Low Back pain is very common, and once it occurs the chance of it happening again is very high. In order to prevent the reoccurrence of low back pain we have to find out what the triggers are, but what if there was something we do every day that could help prevent the onset and reoccurrence of low back pain.

It would be like our own insurance for our low back, and the best part is it’s free! So what is this free low back insurance? Well the answer will probably surprise you… Breathing. I know what you are thinking, breathing? I breathe every day and I still have back pain. The question is do you breathe properly? Take a minute, put one hand on your chest and one hand on your stomach and breathe normally and see if you feel it more in your chest or into your stomach. With proper breathing you should feel it more into your stomach than chest.

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You may be thinking what is the difference, isn’t breathing, breathing? Sadly that isn’t the case, breathing into your stomach and making a solid cylinder with air is actually the proper respiratory pattern. Unfortunately, due to our activities of daily living and the vanity of society, most people suck in their stomach and breathe with their chest which not only can cause issues with your low back, but the neck as well.

Mechanics of Breathing

The primary inspiratory (inhalation) muscle for breathing is the diaphragm, which is located around the rib cage. Expiration, letting air out, during normal breathing is achieved by a passive phenomenon. When the diaphragm relaxes it causes an elastic recoil, passively returning the lungs and chest wall back to their normal resting volume. During times of exertion accessory muscles are recruited.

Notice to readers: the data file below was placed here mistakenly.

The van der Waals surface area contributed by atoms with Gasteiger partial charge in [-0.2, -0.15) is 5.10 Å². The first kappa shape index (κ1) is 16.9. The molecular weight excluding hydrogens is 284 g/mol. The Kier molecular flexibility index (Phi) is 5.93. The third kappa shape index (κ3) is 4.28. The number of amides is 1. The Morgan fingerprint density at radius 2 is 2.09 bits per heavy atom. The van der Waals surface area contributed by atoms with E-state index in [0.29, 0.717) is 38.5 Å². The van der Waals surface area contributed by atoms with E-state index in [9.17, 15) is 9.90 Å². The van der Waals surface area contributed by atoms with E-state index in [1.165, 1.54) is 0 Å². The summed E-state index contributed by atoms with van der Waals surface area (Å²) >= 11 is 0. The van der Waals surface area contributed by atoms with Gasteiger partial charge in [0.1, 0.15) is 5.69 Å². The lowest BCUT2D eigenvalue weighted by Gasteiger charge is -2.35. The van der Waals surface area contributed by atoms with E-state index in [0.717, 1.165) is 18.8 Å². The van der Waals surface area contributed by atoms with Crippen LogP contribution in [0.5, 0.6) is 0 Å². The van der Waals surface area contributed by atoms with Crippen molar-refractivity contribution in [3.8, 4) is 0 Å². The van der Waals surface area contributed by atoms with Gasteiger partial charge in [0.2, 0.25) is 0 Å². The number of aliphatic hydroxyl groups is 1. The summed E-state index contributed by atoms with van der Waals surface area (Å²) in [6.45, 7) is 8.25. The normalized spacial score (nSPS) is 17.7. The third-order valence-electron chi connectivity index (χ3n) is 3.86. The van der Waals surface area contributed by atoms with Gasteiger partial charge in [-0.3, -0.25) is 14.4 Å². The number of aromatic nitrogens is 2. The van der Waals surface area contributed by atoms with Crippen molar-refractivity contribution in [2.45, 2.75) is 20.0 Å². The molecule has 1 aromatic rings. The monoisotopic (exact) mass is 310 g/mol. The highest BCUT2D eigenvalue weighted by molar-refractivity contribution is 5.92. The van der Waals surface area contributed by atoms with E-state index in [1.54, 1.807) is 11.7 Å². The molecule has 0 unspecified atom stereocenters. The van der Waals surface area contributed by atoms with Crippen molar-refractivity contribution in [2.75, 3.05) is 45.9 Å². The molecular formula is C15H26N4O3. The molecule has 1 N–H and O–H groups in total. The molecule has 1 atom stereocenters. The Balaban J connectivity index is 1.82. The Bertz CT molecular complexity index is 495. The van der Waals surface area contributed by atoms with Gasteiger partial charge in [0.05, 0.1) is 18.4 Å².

As we inhale the diaphragm lowers generating increased pressure into the abdomen, expanding it 360 degrees. This causes the muscles of the abdomen to expand and contract eccentrically, activating all the muscles of the abdomen. This creates the “solid core” you always hear you need if you have low back pain. Simply breathing properly improves core strength, and creates a stable base for the spine and to create movement.

Low Back Insurance

Research has found the diaphragm to be an important stabilizer of the spine. They have studied the role of diaphragm activity and breathing during movement screening and what they found was those who were able to generate greater intra-abdominal pressure(IAP) scored better on the movement screens.  Simply by breathing properly and generating IAP you are able to improve the quality of movement.

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Think of a baby and how they have such full bellies, this is essential for their development. They have to be able to generate IAP to give them the stable base to start developing movement such as lifting their legs, rolling over, sitting up, etc. In the world’s strongest man competition they lift atlas stones weighing 220lbs-352lbs. They do the one thing you always tell patients not to do; they lift a large load with a lot of rounding of the spine. However, they are able to do it without issue, why is that? They wrap there spine around the stone stabilizing their spine against the stone. It is the same thing with breathing, we are able to generate intra-abdominal pressure to hug the spine to keep it safe.

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Breathing properly and generating IAP is your personal insurance policy for your low back. Whether you are bending over to pick up a golf ball or deadlifting 300+lbs, it helps to stabilize and protect the spine. This will also improve movement and reduce tension in the erectors of the low back.

If you have any questions or want a free consultation, contact TROSS today! One of our highly qualified doctors will be happy to answer any questions you have and help guide you in the right direction. TROSS proudly serves the Cottleville, St. Peters, St. Charles, St. Louis and O’Fallon communities!   



  1. Bradley H, Dr. Esformes J. BREATHING PATTERN DISORDERS AND FUNCTIONAL MOVEMENT. International Journal of Sports Physical Therapy. 2014;9(1):28-39.
  2. Pictures: NSCA Stability and Weightlifting- Mechanics of Stabilization- Part 1 and Rich Ulm